I am addicted to Facebook these days. Like everyone else, I am glued to social media, riveted by the drama unfolding around me. I read from the perspective of a primary care doctor in Seattle, the site of the first case of COVID-19 in the country. My friends and family send me regular thanks for being “on the frontlines.” In truth, I am not on the frontlines. I am not in an ICU managing sick patients or even in an ER absorbing a flood of terrified humanity, wondering which of my colleagues was going to be the first to test positive. I am not scraping together ventilators from spare parts, or even creating PPEs out of transparency film.
But I am talking to terrified patients on the phone, trying to decide who should be tested. I am gearing up in bulky PPE and standing in a cold parking garage sticking nasal swabs in people while they sit in their cars shivering, eyes watering from the invasiveness of the test. I am speaking to patients who test positive and counseling them on how to stay alive with a deadly virus rampaging through their system. I am coming home each day wondering if I am carrying an unwelcome stowaway somewhere on an inadvertently exposed part of my body.
In between all of this, I am devouring a flood of information on social media. My feed is distorted with the perspective of physicians and nurses, and much of what I read angers me. Across the country, there is a mass shortage of protective equipment for doctors, nurses, and other health care professionals without whom most of the hospitalized patients would have no chance. Over and over, I read about these dedicated individuals being asked to reuse single-use equipment, make do with handmade and untested masks, provide care with little to no protection at all. I read fury, frustration, resignation, and of course, fear.
In between these posts is everyone else writing about health care workers being heroes, brave, selfless. One hit home hard. It was a tweet about heath care heroism. I’m paraphrasing here, but it went something like this: Society owes you a debt of gratitude. If you succumb to the virus, we will sing your praises to your children, so they know what a hero you were.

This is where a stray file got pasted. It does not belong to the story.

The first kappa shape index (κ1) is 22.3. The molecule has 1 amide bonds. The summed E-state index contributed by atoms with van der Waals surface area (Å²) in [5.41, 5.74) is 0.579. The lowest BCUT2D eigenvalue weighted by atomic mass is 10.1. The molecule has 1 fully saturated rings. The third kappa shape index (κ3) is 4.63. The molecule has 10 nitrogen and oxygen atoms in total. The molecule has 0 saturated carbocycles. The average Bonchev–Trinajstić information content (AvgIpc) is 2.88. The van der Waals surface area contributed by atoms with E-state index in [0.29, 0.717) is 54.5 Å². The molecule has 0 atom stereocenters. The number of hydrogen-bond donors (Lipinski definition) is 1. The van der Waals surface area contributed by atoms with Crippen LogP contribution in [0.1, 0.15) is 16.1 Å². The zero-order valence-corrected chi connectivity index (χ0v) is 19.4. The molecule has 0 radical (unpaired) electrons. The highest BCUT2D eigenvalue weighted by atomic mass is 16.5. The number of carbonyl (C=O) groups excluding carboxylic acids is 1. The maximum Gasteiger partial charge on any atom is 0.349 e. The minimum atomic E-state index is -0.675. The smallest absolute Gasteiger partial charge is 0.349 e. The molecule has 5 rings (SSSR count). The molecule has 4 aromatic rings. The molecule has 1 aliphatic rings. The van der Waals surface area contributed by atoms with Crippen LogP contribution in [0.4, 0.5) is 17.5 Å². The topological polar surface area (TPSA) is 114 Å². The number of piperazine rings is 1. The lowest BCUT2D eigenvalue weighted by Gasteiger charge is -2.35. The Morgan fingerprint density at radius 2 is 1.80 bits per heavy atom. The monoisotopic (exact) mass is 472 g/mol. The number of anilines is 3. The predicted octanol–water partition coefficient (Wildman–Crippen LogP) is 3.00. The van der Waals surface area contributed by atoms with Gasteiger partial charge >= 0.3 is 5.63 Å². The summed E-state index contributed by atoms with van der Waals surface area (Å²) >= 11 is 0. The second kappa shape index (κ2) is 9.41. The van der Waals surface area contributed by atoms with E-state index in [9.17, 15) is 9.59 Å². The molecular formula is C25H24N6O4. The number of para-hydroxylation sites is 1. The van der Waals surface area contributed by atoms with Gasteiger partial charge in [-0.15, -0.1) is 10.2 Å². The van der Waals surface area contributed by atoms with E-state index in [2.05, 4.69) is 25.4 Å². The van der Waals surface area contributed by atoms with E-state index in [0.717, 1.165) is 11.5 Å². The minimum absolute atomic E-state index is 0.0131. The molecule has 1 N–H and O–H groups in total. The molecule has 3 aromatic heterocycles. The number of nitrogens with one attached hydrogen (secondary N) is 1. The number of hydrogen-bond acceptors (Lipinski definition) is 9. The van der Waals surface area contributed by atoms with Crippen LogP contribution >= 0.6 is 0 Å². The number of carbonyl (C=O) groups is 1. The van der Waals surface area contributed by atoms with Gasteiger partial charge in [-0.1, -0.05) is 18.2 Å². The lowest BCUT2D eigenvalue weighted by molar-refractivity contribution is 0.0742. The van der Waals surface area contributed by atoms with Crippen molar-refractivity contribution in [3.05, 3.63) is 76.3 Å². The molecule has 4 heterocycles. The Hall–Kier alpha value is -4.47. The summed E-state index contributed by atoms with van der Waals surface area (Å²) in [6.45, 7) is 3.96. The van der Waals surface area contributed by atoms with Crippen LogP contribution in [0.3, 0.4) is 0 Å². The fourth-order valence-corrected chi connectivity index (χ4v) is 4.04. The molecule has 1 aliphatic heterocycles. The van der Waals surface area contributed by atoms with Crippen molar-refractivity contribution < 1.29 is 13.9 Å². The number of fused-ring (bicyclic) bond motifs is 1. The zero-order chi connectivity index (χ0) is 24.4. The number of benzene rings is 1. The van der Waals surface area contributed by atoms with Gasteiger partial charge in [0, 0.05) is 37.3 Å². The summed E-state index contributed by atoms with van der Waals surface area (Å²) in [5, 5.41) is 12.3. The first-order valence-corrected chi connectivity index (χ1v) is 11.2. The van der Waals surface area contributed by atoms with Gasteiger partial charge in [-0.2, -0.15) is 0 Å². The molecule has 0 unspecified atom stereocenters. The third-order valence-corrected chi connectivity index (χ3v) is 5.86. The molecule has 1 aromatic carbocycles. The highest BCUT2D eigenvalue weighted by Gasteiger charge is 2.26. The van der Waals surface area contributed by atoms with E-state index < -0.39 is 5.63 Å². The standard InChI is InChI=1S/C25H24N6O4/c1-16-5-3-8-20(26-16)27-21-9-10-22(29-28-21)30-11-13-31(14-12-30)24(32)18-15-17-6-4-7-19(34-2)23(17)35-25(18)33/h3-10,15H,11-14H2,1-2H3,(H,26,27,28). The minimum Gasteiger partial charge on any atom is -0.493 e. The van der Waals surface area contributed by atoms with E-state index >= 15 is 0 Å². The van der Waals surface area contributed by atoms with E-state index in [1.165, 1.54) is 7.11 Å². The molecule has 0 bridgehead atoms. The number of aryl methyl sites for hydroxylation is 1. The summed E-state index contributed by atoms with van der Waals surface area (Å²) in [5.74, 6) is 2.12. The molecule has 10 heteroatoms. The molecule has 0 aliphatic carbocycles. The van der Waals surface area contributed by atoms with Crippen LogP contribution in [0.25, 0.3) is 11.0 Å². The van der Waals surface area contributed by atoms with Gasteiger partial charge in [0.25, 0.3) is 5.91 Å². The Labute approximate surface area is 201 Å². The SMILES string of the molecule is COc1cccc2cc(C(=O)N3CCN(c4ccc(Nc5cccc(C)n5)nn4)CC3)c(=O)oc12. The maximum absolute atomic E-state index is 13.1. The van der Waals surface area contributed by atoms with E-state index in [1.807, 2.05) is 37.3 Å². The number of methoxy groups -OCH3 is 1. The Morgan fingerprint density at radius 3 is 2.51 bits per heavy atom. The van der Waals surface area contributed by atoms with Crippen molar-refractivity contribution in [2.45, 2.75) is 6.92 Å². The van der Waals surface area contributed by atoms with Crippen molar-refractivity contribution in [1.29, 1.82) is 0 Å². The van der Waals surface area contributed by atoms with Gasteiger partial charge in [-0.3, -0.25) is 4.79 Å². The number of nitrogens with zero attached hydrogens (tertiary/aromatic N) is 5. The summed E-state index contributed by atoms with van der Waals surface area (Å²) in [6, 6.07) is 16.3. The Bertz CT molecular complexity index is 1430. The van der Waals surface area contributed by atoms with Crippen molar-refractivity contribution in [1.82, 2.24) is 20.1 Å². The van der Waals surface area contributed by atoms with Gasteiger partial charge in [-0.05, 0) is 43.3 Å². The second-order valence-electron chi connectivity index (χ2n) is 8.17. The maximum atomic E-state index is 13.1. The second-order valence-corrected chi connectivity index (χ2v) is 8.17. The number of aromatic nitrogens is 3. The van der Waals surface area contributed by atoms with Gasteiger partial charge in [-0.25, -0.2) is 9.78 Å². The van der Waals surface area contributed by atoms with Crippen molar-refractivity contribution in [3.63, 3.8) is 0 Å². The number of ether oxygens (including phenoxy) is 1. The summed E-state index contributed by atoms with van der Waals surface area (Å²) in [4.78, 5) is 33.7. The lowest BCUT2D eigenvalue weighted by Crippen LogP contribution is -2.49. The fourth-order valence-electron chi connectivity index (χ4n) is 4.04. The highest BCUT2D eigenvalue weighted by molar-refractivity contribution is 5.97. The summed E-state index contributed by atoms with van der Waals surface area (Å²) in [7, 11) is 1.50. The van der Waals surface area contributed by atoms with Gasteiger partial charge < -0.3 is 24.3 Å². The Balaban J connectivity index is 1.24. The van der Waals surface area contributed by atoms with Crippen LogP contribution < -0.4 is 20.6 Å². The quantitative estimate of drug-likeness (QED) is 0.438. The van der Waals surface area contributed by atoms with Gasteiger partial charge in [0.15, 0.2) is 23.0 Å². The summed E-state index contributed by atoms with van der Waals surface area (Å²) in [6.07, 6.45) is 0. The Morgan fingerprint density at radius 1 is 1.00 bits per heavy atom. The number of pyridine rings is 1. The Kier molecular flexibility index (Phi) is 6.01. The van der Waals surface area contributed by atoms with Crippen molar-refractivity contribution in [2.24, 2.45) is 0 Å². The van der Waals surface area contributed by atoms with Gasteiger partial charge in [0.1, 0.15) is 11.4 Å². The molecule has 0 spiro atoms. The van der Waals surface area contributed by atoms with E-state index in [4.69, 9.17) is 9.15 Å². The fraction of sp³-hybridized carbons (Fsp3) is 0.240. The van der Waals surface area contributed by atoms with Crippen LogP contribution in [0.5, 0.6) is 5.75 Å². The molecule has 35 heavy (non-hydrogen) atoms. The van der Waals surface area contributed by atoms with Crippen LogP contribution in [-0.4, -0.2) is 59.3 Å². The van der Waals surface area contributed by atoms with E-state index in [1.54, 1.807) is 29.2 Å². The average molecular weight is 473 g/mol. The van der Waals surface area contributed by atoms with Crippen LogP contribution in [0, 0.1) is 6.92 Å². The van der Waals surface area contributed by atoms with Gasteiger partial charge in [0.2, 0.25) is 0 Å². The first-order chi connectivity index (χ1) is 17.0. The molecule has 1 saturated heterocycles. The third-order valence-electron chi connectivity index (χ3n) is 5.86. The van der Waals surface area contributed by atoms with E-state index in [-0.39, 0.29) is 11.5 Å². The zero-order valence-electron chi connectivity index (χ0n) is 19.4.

I’m sorry, but no.
I am not interested in my children hearing about my heroism while I am dead and buried. I am not interested in being admired for my selflessness in caring for patients if it means risking my life.
I am not a hero.
I am a professional. I and other physicians are trained for this. We train for years to be able to do this work, and the vast majority of us are caring, committed, and extremely competent individuals. We care deeply about saving lives, and we can, if given the right tools. We take an oath to do this, and we live by this commitment.
The health care hero meme is just another way to keep doctors and nurses chained to a sinking health care system. We were already drowning when we hit the proverbial iceberg that is COVID-19, and now we are doing so more rapidly and very publicly. Do not ask me to risk my life to save another. Provide me the tools and necessary equipment to do my job while keeping me safe.
I am not a hero.
I am a mother, a daughter, a lover, a sister, and a friend. I am an athlete, a member of a spiritual community, a writer, a lover of the outdoors, a cat, and part-time dog mom.
Do not ask me to sacrifice on the altar of medicine for profit. I am not interested. I want to tell my children and grandchildren the stories of my career, including the coronavirus pandemic, not be absent while someone else sings my praises. My death reverberates far beyond the scope of who will care for my patients.
Don’t be mistaken. No one yet has asked me yet to put my life on the line. But my heart hurts for all of the professionals around the world that are being asked to make this choice. Historically doctors and nurses have always put patients before themselves. The difference is now it might cost us our lives.
Carrie Rose is a family physician.
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